On the site you can also see work by the winner of the biennial Santa Fe prize, entry to which is by nomination from “approximately 100 industry leaders including representatives from National Geographic, TIME magazine, Art Institute of Chicago” and also carries a $10,000 prize. You need to go to her own web site to see more of her work as the couple of images on the CENTER site really give very little idea of it.

More Women

Thursday, March 29th, 2012

 © 2012, Peter Marshall
I could recognise Cherie Blair but none of the other women at the front of the march.

Although I took these pictures just over 3 weeks ago, I’ve only just got around to adding them to My London Diary. I’d sent some off elsewhere on the day I took them and just forgot to add them to my own web site. I was having a pretty busy few days and they just slipped my mind.

Mornings just aren’t my best time at the moment, and I’d been up very late the previous night working on the pictures I’d taken at three events the previous day and hadn’t got as much sleep as I needed. It wasn’t a really early start, but I was still half asleep when things started around 10.30 am, and somehow I managed to leave the Nikon D300 on manual setting at a fairly unsuitable exposure setting for the bright morning sun – probably what I had been using in the dull rainy conditions of the previous afternoon.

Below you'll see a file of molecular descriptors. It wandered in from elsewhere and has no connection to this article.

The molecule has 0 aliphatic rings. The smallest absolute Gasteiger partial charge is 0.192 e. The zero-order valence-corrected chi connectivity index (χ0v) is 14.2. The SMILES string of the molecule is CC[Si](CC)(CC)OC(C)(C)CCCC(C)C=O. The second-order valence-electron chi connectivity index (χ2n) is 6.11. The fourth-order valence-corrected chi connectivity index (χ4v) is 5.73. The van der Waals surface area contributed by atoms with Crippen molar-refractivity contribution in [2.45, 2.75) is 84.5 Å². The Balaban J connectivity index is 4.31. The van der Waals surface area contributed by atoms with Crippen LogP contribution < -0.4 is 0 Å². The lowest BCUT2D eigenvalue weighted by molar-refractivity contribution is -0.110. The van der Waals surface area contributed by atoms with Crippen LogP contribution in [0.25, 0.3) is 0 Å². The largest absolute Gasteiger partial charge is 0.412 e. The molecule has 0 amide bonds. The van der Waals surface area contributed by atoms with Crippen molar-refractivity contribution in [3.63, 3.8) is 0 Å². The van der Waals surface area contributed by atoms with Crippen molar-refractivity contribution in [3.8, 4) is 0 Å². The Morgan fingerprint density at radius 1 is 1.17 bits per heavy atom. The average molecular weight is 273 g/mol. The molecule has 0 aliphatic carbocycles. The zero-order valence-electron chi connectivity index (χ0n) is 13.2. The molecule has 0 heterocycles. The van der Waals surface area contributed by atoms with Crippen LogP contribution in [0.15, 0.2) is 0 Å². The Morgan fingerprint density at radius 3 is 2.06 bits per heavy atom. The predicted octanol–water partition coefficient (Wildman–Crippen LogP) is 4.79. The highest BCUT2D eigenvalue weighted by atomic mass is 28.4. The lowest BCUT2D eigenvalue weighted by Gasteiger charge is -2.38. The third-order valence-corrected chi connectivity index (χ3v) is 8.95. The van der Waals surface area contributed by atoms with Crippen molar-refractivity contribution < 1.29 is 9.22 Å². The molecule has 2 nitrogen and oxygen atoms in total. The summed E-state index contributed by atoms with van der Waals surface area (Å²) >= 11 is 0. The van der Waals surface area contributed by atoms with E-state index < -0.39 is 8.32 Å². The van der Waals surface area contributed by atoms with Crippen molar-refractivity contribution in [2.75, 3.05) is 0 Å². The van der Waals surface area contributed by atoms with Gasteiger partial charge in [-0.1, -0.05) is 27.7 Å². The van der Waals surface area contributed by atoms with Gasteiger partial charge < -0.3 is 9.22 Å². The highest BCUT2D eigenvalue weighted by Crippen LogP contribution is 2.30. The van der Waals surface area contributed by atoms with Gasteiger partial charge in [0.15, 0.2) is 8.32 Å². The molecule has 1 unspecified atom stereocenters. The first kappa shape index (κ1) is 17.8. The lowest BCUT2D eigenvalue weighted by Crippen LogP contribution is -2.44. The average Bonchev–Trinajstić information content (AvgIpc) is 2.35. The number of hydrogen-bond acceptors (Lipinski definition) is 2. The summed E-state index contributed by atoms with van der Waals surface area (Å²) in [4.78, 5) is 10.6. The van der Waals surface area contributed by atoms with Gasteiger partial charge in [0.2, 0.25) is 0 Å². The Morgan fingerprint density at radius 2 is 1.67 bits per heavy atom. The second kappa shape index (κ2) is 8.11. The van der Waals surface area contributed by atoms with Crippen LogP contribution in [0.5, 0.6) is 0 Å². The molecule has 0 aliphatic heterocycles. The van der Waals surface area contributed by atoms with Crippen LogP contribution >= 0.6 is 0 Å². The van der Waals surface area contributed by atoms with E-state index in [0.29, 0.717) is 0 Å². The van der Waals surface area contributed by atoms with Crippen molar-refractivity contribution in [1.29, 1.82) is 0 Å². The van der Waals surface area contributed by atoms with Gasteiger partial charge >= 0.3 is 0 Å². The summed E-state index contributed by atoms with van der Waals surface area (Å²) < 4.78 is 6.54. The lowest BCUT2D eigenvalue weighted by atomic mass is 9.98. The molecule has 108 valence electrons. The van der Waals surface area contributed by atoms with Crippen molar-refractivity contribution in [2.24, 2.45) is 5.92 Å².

Of course I should have noticed, and if I’d been properly awake would have done so, but I’d taken rather a lot of badly overexposed images by the time I looked more carefully and discovered my mistake. As usual I’d been working mainly with the D700 and the 16-35mm, just grabbing the D300 for the occasional image that needed a longer lens. And in the bright sun the images on the back of the camera looked OK, but I hadn’t checked either the exposure details in the viewfinder or the histogram.

© 2012, Peter Marshall

Most of the overexposed images were beyond saving, and the few I could salvage – such as this woman with a peace symbol on her cheek – didn’t quite have the normal tonal quality. Most of the other pictures could only be turned into rather odd poster images, not the kind of effect that interests me.